The Frontstretch: Matt McLaughlin's Thinkin' Out Loud: Indianapolis by Matt McLaughlin -- Monday July 27, 2009

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Matt McLaughlin's Thinkin' Out Loud: Indianapolis

Matt McLaughlin · Monday July 27, 2009

 

The Key Moment – Jimmie Johnson edged ahead of Mark Martin on the final restart to take the lead for good.

A valid argument could be made that the entire complexion of the race changed when Juan Pablo Montoya, who flat out dominated the race, was penalized for speeding on pit road during the last round of pit stops.

In a Nutshell – OK, I’ve seen worse races. I don’t remember enjoying them much either.

Dramatic Moment – During the final ten laps, Mark Martin’s determined attempt to run down Johnson woke fans from the siesta Montoya had lulled them into.

What They’ll Be Talking About Around the Water Cooler This Week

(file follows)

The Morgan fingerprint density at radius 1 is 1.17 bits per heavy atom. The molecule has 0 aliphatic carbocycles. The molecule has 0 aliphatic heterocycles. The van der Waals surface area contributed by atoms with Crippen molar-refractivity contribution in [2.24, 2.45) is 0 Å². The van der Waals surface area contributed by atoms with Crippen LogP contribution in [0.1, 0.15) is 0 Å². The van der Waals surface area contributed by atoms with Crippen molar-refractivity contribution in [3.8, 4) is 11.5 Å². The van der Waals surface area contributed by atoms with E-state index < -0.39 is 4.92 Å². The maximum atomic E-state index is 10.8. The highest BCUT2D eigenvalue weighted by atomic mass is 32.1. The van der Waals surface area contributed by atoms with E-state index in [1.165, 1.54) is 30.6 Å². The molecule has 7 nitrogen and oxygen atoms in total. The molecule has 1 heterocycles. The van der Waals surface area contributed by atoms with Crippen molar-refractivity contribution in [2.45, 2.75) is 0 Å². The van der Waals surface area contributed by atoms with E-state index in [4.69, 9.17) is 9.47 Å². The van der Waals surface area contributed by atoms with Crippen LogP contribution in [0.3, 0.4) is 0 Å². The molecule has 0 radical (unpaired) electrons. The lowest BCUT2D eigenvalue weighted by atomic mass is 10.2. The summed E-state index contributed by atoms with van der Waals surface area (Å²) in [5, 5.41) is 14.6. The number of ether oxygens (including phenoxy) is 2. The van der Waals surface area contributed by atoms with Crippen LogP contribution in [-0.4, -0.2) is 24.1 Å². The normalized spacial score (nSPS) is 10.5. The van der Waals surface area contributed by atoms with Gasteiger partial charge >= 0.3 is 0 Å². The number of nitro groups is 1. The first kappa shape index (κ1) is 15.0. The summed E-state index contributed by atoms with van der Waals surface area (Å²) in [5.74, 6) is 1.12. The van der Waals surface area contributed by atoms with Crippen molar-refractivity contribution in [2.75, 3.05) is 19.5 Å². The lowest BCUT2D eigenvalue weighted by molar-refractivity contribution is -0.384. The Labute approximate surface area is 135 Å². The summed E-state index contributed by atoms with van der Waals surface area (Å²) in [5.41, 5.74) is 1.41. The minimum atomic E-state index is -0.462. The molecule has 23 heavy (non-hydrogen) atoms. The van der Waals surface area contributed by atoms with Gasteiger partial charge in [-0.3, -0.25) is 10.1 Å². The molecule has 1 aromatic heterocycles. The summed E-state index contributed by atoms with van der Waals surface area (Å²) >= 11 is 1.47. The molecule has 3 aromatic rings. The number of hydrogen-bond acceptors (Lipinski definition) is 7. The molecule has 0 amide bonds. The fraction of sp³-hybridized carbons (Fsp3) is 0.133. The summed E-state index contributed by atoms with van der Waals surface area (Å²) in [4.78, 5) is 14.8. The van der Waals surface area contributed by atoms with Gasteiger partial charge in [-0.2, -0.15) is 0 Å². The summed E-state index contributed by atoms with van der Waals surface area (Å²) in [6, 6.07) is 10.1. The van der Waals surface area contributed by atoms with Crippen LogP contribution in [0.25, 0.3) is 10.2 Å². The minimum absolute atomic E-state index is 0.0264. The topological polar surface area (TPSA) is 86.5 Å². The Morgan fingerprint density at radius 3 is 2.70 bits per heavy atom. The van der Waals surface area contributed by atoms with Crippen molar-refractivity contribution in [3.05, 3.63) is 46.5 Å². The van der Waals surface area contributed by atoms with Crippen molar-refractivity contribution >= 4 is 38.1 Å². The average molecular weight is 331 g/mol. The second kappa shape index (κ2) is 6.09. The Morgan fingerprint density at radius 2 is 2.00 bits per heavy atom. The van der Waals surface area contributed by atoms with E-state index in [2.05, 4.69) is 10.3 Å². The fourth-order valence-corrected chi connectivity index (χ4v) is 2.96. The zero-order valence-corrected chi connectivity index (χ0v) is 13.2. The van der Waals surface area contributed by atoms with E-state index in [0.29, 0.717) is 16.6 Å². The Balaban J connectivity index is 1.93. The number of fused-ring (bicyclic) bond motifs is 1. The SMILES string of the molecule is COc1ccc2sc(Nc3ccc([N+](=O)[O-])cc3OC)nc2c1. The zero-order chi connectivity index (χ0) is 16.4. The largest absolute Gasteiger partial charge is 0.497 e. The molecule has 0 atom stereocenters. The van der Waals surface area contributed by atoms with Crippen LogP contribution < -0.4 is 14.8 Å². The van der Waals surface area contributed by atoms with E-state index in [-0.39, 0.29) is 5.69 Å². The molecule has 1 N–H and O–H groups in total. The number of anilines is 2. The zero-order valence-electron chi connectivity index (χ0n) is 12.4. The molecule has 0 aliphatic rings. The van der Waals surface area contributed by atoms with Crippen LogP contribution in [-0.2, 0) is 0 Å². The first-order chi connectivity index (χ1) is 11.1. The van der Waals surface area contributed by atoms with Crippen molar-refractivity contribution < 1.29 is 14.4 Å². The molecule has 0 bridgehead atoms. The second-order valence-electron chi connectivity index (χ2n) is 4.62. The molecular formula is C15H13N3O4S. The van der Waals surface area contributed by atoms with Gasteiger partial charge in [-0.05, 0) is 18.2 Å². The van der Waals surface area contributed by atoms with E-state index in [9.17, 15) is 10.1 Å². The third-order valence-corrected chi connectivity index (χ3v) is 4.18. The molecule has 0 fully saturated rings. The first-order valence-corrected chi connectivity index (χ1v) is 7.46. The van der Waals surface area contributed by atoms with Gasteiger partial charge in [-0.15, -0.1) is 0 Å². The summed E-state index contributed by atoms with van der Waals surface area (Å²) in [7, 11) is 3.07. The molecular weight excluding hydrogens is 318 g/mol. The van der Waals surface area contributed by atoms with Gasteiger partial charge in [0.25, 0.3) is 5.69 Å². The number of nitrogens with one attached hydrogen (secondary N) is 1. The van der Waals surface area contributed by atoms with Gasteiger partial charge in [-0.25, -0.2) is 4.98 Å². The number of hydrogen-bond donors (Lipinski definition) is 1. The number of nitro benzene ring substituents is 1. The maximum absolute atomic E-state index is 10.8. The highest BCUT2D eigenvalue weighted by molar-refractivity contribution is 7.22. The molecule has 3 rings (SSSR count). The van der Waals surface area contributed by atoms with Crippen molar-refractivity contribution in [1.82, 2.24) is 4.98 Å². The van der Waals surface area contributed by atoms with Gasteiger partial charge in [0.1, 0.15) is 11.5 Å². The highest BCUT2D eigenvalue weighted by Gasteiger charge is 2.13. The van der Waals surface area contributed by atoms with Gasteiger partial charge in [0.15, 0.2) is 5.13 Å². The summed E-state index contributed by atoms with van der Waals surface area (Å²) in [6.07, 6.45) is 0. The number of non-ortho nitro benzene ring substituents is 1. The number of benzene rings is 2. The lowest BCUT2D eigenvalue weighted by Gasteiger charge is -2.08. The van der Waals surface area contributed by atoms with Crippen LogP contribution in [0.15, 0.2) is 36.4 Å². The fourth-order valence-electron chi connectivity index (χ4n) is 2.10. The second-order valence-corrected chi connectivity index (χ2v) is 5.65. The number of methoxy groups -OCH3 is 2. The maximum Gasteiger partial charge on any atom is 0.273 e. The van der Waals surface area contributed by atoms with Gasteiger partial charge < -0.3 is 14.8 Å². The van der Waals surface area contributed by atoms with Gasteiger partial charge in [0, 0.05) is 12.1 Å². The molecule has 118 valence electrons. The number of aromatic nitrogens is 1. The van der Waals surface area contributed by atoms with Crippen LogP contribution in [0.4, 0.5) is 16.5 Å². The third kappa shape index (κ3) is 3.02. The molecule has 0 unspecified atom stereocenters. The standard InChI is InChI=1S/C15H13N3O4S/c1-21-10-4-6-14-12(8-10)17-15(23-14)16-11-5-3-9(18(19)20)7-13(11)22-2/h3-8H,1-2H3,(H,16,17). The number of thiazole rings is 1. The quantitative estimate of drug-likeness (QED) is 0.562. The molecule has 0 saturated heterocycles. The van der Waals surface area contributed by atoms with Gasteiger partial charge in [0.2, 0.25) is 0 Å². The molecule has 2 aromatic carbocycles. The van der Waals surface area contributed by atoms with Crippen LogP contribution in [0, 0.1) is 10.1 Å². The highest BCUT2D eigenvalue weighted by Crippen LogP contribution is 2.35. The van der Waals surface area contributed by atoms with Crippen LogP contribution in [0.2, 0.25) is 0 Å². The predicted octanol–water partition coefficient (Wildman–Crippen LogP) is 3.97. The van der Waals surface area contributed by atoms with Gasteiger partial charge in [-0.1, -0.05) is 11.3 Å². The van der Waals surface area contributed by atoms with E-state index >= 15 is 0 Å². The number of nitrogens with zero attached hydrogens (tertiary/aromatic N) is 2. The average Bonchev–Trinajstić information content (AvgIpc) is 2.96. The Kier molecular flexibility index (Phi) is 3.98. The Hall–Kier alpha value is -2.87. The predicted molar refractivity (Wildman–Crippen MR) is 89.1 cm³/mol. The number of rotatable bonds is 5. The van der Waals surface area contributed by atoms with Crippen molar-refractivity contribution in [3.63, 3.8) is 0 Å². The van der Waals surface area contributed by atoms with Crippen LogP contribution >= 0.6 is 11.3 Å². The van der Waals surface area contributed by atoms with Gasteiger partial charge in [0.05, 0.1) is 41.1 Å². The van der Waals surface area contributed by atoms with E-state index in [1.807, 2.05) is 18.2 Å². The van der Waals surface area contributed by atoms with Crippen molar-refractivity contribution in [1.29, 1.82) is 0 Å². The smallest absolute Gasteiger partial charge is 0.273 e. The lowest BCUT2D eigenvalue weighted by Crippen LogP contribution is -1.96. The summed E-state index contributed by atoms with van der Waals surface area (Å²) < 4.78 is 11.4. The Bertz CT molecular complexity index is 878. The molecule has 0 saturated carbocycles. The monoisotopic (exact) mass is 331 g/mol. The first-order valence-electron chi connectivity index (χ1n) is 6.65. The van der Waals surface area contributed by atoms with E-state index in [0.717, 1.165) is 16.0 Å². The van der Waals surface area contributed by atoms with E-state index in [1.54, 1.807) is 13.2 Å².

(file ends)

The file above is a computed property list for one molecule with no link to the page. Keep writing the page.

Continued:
Before the usual tidal wave of cynical observations, limited insights, and strained attempts at humor, I need to send out sincere get well wishes to TMS’s General Manager Eddie Gossage, who is currently battling cancer. Gossage has decided not to speak publicly about his disease or his prognosis… and that is his right. But though we’ve crossed swords a few times, once with threats of legal action against me heavy in the air, Gossage is one of the good guys in this sport willing to at least listen to dissenting opinion — and he’s always a champion of the fans who patronized his beloved Texas Motor Speedway. While respecting his right to privacy, I’ll still be praying for a quick and successful recovery from this dreaded disease for Mr. Gossage. As soon as you’re up to it, Eddie, let me know and we’ll celebrate with a beer on your front porch. I’ll buy and bring it in my cooler.